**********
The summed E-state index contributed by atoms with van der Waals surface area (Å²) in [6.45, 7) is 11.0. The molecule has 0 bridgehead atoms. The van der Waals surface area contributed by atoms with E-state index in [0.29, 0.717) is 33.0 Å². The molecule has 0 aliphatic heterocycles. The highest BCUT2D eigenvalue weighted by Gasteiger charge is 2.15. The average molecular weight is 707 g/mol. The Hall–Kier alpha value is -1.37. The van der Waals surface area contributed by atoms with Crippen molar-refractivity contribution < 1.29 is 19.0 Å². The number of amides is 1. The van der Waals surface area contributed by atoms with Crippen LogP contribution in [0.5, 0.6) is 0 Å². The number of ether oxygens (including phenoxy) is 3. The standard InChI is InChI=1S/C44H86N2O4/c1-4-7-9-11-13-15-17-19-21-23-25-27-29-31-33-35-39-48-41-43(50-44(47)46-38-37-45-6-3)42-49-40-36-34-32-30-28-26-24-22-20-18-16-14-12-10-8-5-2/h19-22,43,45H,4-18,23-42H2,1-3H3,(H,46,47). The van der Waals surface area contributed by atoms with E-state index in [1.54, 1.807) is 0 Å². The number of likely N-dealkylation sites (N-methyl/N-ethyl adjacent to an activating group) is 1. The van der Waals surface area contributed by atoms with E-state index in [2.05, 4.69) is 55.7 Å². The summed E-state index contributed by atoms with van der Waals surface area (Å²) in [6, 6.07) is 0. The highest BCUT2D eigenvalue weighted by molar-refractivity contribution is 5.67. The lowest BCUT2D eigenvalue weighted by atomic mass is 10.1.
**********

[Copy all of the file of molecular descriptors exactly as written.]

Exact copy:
The summed E-state index contributed by atoms with van der Waals surface area (Å²) in [6.45, 7) is 11.0. The molecule has 0 bridgehead atoms. The van der Waals surface area contributed by atoms with E-state index in [0.29, 0.717) is 33.0 Å². The molecule has 0 aliphatic heterocycles. The highest BCUT2D eigenvalue weighted by Gasteiger charge is 2.15. The average molecular weight is 707 g/mol. The Hall–Kier alpha value is -1.37. The van der Waals surface area contributed by atoms with Crippen molar-refractivity contribution < 1.29 is 19.0 Å². The number of amides is 1. The van der Waals surface area contributed by atoms with Crippen LogP contribution in [0.5, 0.6) is 0 Å². The number of ether oxygens (including phenoxy) is 3. The standard InChI is InChI=1S/C44H86N2O4/c1-4-7-9-11-13-15-17-19-21-23-25-27-29-31-33-35-39-48-41-43(50-44(47)46-38-37-45-6-3)42-49-40-36-34-32-30-28-26-24-22-20-18-16-14-12-10-8-5-2/h19-22,43,45H,4-18,23-42H2,1-3H3,(H,46,47). The van der Waals surface area contributed by atoms with E-state index in [1.54, 1.807) is 0 Å². The number of likely N-dealkylation sites (N-methyl/N-ethyl adjacent to an activating group) is 1. The van der Waals surface area contributed by atoms with E-state index in [2.05, 4.69) is 55.7 Å². The summed E-state index contributed by atoms with van der Waals surface area (Å²) in [6, 6.07) is 0. The highest BCUT2D eigenvalue weighted by molar-refractivity contribution is 5.67. The lowest BCUT2D eigenvalue weighted by atomic mass is 10.1.